Biological and Bionic Hands: Natural Neural Coding and Artificial Perception

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Location: 378 Corbett Family Hall

On Monday, April 15th, Dr. Sliman Bensmaia an associate professor at The University of Chicago, will be giving a talk at a combined meeting of Neuroscience and Behavior (NSBH) and CBBSG 12-1pm in Corbett E378. Details about his talk are below. Free food (Firehouse Subs) for attendees will be served from 11:50 am.  

 

Biological and Bionic Hands: Natural Neural Coding and Artificial Perception

Our ability to manipulate objects dexterously relies fundamentally on sensory signals originating from the hand. To restore motor function with upper-limb neuroprostheses requires that somatosensory feedback be provided to the tetraplegic patient or amputee. Given the complexity of state-of-the-art prosthetic limbs, and thus the huge state-space they can traverse, it is desirable to minimize the need of the patient to learn associations between events impinging upon the limb and arbitrary sensations. With this in mind, we seek to develop approaches to intuitively convey sensory information that is critical for object manipulation – information about contact location, pressure, and timing – through intracortical microstimulation (ICMS) of primary somatosensory cortex (S1). To this end, we test in psychophysical experiments with monkeys, the sensations evoked by ICMS of S1. Based on these results, we show how to build a biomimetic encoding algorithm for conveying tactile feedback through a cortical interface and show that artificial touch improves the dexterity of brain-controlled bionic hands.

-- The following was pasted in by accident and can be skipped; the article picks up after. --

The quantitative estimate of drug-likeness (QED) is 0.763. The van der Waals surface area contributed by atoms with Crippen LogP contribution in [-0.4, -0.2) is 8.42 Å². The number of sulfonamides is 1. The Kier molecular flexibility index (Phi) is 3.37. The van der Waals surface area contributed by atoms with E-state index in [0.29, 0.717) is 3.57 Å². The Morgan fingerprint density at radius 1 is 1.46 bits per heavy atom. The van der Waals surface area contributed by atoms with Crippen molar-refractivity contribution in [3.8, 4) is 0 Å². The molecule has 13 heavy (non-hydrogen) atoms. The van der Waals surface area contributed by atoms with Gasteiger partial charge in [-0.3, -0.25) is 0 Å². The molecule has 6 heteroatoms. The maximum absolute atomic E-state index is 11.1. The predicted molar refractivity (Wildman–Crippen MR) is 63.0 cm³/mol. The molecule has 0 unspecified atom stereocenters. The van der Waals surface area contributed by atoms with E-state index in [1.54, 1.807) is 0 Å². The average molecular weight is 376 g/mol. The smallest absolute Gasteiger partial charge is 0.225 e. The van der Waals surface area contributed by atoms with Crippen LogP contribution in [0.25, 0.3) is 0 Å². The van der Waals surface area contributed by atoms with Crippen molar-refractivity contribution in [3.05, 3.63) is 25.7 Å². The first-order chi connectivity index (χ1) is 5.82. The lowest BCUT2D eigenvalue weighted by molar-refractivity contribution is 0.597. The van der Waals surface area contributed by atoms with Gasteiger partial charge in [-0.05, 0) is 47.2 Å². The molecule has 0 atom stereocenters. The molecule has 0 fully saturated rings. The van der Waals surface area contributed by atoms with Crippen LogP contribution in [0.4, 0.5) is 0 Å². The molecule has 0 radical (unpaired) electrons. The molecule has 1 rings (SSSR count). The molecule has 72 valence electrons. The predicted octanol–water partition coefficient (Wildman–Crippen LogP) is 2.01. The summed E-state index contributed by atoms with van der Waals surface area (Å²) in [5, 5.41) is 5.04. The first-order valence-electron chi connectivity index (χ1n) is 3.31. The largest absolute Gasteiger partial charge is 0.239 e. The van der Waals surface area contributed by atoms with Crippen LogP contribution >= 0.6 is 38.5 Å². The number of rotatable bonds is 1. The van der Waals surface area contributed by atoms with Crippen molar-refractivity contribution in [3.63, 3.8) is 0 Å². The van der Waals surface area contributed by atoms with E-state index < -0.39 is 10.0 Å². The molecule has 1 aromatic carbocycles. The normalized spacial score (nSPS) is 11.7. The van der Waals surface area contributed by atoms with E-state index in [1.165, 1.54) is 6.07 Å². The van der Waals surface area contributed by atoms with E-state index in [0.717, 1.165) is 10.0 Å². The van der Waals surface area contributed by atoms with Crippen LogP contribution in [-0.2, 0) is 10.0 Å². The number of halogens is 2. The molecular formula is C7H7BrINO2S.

Bio: Sliman Bensmaia explores how the brain interprets information received through the senses of touch and proprioception, such as the shape, size, and texture of an object grasped in the hand. His research may one day lead to prosthetic devices that restore the sense of touch to amputees and tetraplegic patients. Bensmaia’s work has already led to a brain-computer interface—a robotic arm that transmits sensory feedback through electrodes implanted in areas of the brain responsible for handmovement and touch. The interface was implanted in a tetraplegic patient who reported an ability to “feel” objects through his prosthesis. A widely published author, Bensmaia has spoken at dozens of invited talks and symposia and holds four patents. He is a member of the Society for Neuroscience, the American Physiological Society, and the Institute for Electrical and Electronics Engineers.